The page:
“Listen! The wind is rising, and the air is wild with leaves … We have had our Summer Evenings, now for October Eves!” – Humbert Wolf
On my Autumn bucket list: Make soup!
There is nothing more comforting as a bowl of hot soup on a chilly day. Ok, maybe a bowl of hot soup on a DAMP, chilly day!
And making soup, as my Great Aunt Martha always said, is therapeutic. It’s comforting to putter around a warm stove on an Autumn day. It’s a chance to express your creativity – you can add a little more of this, a little less of that, depending on your mood and how you are feeling that particular day. Soup makes your whole house smell delicious.
And, soup is a great way to sneak in some green veggies! Who doesn’t love a cup of “cream of …” soup?
Such as this lentil and spinach soup – an Indian version of “cream of spinach”.
Except there’s no cream, and no butter.
The red lentils make it creamy, substantial, and filling while adding a little kick of protein.
The warm garam masala spice blend is a sophisticated but logical step up from the usual “cream of spinach” spices of nutmeg, allspice, and red pepper flakes.
And of course there’s lots of spinach, which gives this soup a beautiful emerald green color.
You could serve this soup on St. Patrick’s Day.
Or you could serve this at Halloween, in black bowls, and call it Swamp Soup. Or Slime Soup. Or Ectoplasm Soup. Or Snot Soup … well, you get the idea.
I’ve been experimenting with this soup for awhile, and this milder version is – surprisingly – my favorite. (I say surprisingly because usually I am all about the garlic, the ginger, and the peppers!) But in this case subtle works. The lentils and spinach really don’t need much more than some onions, a wee bit of garlic, and garam masala to shine.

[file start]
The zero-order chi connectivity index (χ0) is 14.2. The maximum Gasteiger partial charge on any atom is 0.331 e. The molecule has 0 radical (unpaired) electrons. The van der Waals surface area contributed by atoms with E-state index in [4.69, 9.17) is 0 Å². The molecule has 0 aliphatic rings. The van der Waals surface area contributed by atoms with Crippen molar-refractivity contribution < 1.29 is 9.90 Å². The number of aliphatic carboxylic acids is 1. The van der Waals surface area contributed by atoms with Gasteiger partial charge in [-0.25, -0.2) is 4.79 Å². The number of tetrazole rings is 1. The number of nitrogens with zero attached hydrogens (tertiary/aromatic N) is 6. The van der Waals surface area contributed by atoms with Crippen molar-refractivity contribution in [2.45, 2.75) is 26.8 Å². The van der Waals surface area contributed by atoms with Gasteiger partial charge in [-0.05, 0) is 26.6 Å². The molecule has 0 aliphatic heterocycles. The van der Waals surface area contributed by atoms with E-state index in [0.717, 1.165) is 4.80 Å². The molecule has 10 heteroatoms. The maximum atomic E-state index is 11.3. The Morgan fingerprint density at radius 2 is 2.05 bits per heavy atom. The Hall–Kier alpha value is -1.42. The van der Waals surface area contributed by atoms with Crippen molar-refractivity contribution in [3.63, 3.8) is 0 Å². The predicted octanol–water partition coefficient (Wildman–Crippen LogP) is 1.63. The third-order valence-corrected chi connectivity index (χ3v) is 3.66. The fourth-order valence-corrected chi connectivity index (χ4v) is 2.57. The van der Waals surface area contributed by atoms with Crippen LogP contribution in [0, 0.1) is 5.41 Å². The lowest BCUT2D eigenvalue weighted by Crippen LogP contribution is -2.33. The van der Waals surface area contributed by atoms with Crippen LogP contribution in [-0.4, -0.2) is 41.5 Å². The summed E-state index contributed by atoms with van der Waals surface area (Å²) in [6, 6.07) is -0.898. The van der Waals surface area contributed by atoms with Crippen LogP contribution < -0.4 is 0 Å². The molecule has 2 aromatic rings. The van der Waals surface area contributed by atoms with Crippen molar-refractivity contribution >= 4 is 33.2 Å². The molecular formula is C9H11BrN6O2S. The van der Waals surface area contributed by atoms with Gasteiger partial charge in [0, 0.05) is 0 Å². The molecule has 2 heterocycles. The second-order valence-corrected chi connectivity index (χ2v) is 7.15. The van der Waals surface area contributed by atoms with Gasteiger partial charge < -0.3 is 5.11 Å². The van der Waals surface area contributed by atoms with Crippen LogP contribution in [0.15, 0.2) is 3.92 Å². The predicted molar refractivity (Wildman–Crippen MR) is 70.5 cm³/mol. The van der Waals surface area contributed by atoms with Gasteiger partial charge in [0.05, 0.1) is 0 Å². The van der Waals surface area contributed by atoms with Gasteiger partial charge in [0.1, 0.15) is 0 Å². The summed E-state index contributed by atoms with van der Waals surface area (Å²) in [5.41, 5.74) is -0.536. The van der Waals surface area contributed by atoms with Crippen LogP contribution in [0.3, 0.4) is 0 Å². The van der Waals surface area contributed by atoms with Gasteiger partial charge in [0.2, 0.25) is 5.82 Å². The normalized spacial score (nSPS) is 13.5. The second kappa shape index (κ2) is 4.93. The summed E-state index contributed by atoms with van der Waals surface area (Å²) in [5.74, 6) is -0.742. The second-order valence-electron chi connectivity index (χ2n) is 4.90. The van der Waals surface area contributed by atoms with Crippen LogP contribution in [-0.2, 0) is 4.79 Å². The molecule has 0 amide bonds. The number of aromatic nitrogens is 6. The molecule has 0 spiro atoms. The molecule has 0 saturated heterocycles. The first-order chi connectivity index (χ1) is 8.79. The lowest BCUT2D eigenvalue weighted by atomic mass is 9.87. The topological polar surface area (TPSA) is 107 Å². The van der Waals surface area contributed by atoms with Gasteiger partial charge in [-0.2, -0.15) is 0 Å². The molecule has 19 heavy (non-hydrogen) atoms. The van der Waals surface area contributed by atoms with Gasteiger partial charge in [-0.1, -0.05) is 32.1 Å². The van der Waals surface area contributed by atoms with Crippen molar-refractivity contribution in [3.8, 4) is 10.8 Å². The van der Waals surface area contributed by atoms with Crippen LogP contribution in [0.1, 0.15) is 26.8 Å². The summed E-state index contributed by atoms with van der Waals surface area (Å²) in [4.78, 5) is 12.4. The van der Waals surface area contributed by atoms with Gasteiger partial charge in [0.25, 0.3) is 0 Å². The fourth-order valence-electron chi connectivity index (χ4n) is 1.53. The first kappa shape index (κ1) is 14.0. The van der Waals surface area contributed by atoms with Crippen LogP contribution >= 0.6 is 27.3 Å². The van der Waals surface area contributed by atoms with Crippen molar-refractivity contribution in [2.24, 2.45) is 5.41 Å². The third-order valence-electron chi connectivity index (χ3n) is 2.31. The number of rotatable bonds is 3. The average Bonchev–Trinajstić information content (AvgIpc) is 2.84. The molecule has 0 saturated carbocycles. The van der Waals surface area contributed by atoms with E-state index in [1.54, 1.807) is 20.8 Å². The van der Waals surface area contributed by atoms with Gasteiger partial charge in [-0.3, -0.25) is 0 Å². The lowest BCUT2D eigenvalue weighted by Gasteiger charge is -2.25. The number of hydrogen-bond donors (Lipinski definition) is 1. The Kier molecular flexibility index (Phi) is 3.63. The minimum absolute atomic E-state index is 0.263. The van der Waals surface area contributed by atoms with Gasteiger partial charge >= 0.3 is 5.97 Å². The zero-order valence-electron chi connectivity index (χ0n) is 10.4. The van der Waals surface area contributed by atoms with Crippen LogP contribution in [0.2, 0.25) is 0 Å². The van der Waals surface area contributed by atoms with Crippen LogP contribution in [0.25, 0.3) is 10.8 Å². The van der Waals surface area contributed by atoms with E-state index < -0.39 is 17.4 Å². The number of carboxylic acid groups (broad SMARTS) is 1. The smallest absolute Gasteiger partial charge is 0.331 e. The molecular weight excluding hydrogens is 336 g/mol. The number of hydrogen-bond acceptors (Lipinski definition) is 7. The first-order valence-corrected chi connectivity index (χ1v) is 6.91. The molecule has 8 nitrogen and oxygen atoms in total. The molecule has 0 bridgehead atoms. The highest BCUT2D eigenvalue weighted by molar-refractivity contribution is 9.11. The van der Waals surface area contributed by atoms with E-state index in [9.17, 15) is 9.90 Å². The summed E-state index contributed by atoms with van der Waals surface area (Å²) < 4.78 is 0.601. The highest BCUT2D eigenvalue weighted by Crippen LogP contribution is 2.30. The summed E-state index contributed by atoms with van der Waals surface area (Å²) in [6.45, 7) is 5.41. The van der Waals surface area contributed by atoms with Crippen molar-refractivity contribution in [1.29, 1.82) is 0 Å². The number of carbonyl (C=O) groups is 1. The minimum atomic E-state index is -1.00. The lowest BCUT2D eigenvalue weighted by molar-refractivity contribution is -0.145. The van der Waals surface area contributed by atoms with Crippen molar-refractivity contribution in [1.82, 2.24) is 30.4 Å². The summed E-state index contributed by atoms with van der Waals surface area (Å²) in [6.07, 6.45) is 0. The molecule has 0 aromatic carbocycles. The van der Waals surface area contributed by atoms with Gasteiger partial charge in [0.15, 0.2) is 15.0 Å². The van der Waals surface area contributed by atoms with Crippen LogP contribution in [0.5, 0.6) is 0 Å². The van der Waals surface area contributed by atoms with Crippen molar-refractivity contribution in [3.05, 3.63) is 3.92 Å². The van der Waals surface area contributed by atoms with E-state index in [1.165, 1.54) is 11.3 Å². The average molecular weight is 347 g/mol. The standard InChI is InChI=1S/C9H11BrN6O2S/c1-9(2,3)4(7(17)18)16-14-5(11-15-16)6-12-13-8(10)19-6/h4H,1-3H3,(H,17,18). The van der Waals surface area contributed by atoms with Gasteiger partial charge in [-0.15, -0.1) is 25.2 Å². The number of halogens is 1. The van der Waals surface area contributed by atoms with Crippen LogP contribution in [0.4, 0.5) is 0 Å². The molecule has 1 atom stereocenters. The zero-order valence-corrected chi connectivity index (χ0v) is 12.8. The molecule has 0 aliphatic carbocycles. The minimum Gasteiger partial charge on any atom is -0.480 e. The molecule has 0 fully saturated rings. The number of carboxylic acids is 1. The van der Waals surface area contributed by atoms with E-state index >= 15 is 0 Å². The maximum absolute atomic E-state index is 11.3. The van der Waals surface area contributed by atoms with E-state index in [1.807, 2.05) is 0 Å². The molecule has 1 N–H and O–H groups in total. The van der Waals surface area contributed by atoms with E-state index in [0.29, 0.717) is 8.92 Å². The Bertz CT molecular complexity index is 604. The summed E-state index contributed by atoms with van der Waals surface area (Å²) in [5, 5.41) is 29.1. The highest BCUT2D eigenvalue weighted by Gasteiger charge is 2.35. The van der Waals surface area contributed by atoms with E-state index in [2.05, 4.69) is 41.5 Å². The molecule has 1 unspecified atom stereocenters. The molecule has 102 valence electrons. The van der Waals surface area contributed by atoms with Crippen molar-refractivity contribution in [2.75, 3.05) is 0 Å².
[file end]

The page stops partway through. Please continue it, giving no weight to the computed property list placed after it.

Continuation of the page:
Ingredients for Palak Shorba:
1/2 Cup dried Red Lentils, picked over and rinsed
1 Medium Russet Potato, peeled and diced
4 Cups Water
1 1/2 Teaspoons Sea Salt
1/2 Teaspoon Turmeric (optional)
1 Medium Onion, diced
2-3 Serrano Chili Peppers, diced (or 2-3 Thai green chilis, if you can find them)
3 Cloves Garlic, minced or pressed
1 Roma Tomato, diced
1 TBL Canola Oil
1 Teaspoon Ground Cumin (optional)
1/2 – 1 Teaspoon Garam Masala
1 Large Box/Bag Baby Spinach (10 – 12 oz.)
1+ Cup Unsweetened Soy or Almond Milk
Fresh Limes or Lemons
Directions for Palak Shorba:
Add the rinsed and sorted lentils, the diced potato, the sea salt, and 4 cups of water to a large pot. (You can also add 1/2 teaspoon turmeric for taste, but be warned – your soup might turn more of a muddy green color and less of a vibrant emerald.) Bring to a boil, then cover and reduce heat. Simmer for 20 minutes.
While the lentils and potatoes simmer, heat the canola oil in a large skillet. Add the onions and peppers and cook, stirring occasionally, about 10 minutes or until the onion starts to brown. Add the garlic and cook another 2-3 minutes. Add the Roma tomato and cook until the tomato becomes soft. Add the cumin, if using, and the garam masala. Quickly stir around the pan to mix – be careful not to let the spices burn. Remove from heat.
By now your lentils and potatoes should be done. You want the lentils to be “mixed” – they should have lost their form. The potatoes should be very soft and falling apart if pressed with a spoon.
Add the onion masala mixture and stir.
Add the spinach. Keep stirring and lifting the lentils over the spinach so that the spinach wilts.
Once spinach has wilted, it’s time to blend. You can use an immersion blender (be careful if you have nonstick pots) or you can run it through a standard blender in batches.
You should now have a very thick soup. Add your favorite unsweetened cooking “milk” until the soup reaches the desired consistency. (Sometimes I like this soup a little on the thin side, so I can sip it from a mug.) The milk should cool the soup down to the perfect temperature for serving, but if you need to reheat, keep the heat on low and make sure you don’t let the soup come to a boil.
Taste. Add more salt or garam masala, if needed.
Serve with wedges of lime or lemon. Do NOT skip the citrus; a small squeeze really enhances the flavor of the spinach and lightens and brightens the soup.
To make a more traditional soup, use 6 cloves of garlic and a 1-inch piece of ginger, grated. You may also want to increase the amount of cumin, peppers, and garam masala you use.
If making this soup for a child (or anyone with a very delicate palate), feel free to omit the cumin. It adds a nice touch but isn’t essential. Also, eliminate the chili peppers and use a grind of fresh black pepper instead. The red lentils and garam masala will still give this an exotic flavor that’s not too big a departure from American cream of spinach soup.